Personally: I also recommend, using LAME and the alt_preset_standard / alt_preset_extreme / alt_preset_insane commandlines. Well, when it comes to mp3 anyway. Ogg is technically and audibly a better format imho. :)

Interesting. I found VBR much better are single-source audio, like a speech or single instrument. But when you have complex dynamic stuff it just didn’t cut it. With CBR I felt I had explicit control on where I could ‘let go’ on the quality.

But you may be right, maybe the encoder I have isn’t that great at that particular aspect.

OGG is the best for sure, but unfortunately mp3 still has the deepest format acceptibility.

EDIT (8th of November 2007):

URLs changed and also made 3 different ZIPs for everyone.

First a complete working pack with Razorlame, a rather new or perhaps even the latest LAME and noclipping v.1.0. You may have to tweak Razorlame’s preferences. See noclipping.txt in /lame/ directory.…

Only noclipping.exe and noclipping.txt:…

And the source code:…

Noclipping v.1.0

Author: tenda / TyypiZ

This program is made to aid LAME compress non-clipping audio files. You probably have noticed that the wave file doesn’t clip and is perhaps brickwall limited to -0.1 dB, but when you encode it into mp3 the signal has some peaks which clip. This program hopefully removes the clipping. At least it works for me.

Install & use:
Copy noclipping.exe into same directory where lame.exe is. It works at least with Razorlame if you change lame.exe from edit->options to noclipping.exe. It naturally works from the command line like: noclipping -q 0 -V 2 -m s c:\song.wav c:\music\mystuff\song.mp3

Known issues:

  • Currently mp3 to mp3 encoding is not possible because LAME doesn’t support it with --clipdetection switch set.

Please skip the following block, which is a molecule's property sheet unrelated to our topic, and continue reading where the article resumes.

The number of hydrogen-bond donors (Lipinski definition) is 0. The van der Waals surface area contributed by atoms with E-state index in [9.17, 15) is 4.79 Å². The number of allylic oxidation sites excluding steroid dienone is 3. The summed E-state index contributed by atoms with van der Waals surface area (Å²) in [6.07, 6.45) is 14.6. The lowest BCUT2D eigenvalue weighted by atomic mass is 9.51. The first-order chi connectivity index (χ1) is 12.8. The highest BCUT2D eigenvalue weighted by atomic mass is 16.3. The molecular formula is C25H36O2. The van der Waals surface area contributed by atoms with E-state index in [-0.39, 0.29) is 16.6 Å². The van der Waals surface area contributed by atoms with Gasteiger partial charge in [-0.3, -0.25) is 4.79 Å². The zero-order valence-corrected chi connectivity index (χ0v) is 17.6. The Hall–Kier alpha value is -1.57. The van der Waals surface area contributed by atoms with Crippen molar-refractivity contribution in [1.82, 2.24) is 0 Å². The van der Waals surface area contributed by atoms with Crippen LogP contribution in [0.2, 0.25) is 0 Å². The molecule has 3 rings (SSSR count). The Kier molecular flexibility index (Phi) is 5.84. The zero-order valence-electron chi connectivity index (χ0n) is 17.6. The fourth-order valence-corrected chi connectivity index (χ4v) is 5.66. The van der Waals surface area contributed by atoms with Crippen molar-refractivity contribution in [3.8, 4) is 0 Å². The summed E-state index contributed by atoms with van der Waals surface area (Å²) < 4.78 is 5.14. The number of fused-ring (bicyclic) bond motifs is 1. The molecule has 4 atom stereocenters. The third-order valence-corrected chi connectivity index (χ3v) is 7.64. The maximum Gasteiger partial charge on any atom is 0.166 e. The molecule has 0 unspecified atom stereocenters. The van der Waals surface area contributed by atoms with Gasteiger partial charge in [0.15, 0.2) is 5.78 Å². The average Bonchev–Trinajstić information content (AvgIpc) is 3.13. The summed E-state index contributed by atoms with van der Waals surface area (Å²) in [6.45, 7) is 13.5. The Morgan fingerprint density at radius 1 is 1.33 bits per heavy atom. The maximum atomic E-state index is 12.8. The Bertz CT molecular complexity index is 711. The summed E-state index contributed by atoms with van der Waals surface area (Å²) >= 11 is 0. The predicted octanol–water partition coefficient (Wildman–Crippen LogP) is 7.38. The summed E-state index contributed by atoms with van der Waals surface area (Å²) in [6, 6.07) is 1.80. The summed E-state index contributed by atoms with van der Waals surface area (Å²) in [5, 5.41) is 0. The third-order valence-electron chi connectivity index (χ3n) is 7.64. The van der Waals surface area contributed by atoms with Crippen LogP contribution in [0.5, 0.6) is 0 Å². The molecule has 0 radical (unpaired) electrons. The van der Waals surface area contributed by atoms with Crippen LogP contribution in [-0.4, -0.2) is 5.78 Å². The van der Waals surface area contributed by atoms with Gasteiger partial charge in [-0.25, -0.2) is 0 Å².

• When aborting encoding in Razorlame, lame.exe process is left running in memory causing input and output file undeleteable. Kill the process. It happens because Razorlame shuts down only noclipping.exe.

How it works:
Noclipping starts LAME with --clipdetect parameter + the parameters you give. LAME encodes the input file and noclipping writes --clipdetect parameter output into noclipping.dat. After that noclipping reads the approximated new scale for the output file from noclipping.dat and LAME re-encodes the mp3 from input file with new scale so that the signal won’t clip. The new scale value is determined by LAME. So, basically noclipping commands LAME to encode the input file twice if the output file clips after first encoding. If there’s no clipping, the file is encoded only once.

Sometimes LAME can give a message that clipping occurs after 2nd encoding. But in cooledit I noticed no clipping. Maybe some files will clip after 2nd encoding, but then you can do the scaling manually by giving LAME “–scale 0.xx” factor. First give “–scale 1” and “–clipdetect” for options. Then you’ll see what scale factor LAME suggests for non-clipping result. Decrease the factor so that LAME gives no whining about clipping.

(see noclipping.txt)

Feel free to mess with the source code. Hope that was all… Have fun!

Great stuff… you should post this to the LAME coder (well i don’t mean anything with this other than… erm… never mind).